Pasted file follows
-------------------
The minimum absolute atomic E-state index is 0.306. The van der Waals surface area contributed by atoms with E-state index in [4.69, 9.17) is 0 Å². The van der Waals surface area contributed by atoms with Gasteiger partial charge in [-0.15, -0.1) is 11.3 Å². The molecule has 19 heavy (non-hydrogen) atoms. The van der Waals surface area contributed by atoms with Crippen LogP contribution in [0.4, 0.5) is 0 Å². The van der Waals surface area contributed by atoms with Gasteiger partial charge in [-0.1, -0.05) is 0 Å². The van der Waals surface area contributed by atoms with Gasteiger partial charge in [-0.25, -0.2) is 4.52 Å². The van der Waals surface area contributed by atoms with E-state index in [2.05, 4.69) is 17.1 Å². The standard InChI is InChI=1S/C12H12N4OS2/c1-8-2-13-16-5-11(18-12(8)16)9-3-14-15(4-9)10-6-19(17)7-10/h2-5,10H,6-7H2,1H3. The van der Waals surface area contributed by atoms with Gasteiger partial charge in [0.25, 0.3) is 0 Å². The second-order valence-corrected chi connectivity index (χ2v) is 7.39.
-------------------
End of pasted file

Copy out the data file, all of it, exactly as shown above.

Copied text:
The minimum absolute atomic E-state index is 0.306. The van der Waals surface area contributed by atoms with E-state index in [4.69, 9.17) is 0 Å². The van der Waals surface area contributed by atoms with Gasteiger partial charge in [-0.15, -0.1) is 11.3 Å². The molecule has 19 heavy (non-hydrogen) atoms. The van der Waals surface area contributed by atoms with Crippen LogP contribution in [0.4, 0.5) is 0 Å². The van der Waals surface area contributed by atoms with Gasteiger partial charge in [-0.1, -0.05) is 0 Å². The van der Waals surface area contributed by atoms with Gasteiger partial charge in [-0.25, -0.2) is 4.52 Å². The van der Waals surface area contributed by atoms with E-state index in [2.05, 4.69) is 17.1 Å². The standard InChI is InChI=1S/C12H12N4OS2/c1-8-2-13-16-5-11(18-12(8)16)9-3-14-15(4-9)10-6-19(17)7-10/h2-5,10H,6-7H2,1H3. The van der Waals surface area contributed by atoms with Gasteiger partial charge in [0.25, 0.3) is 0 Å². The second-order valence-corrected chi connectivity index (χ2v) is 7.39.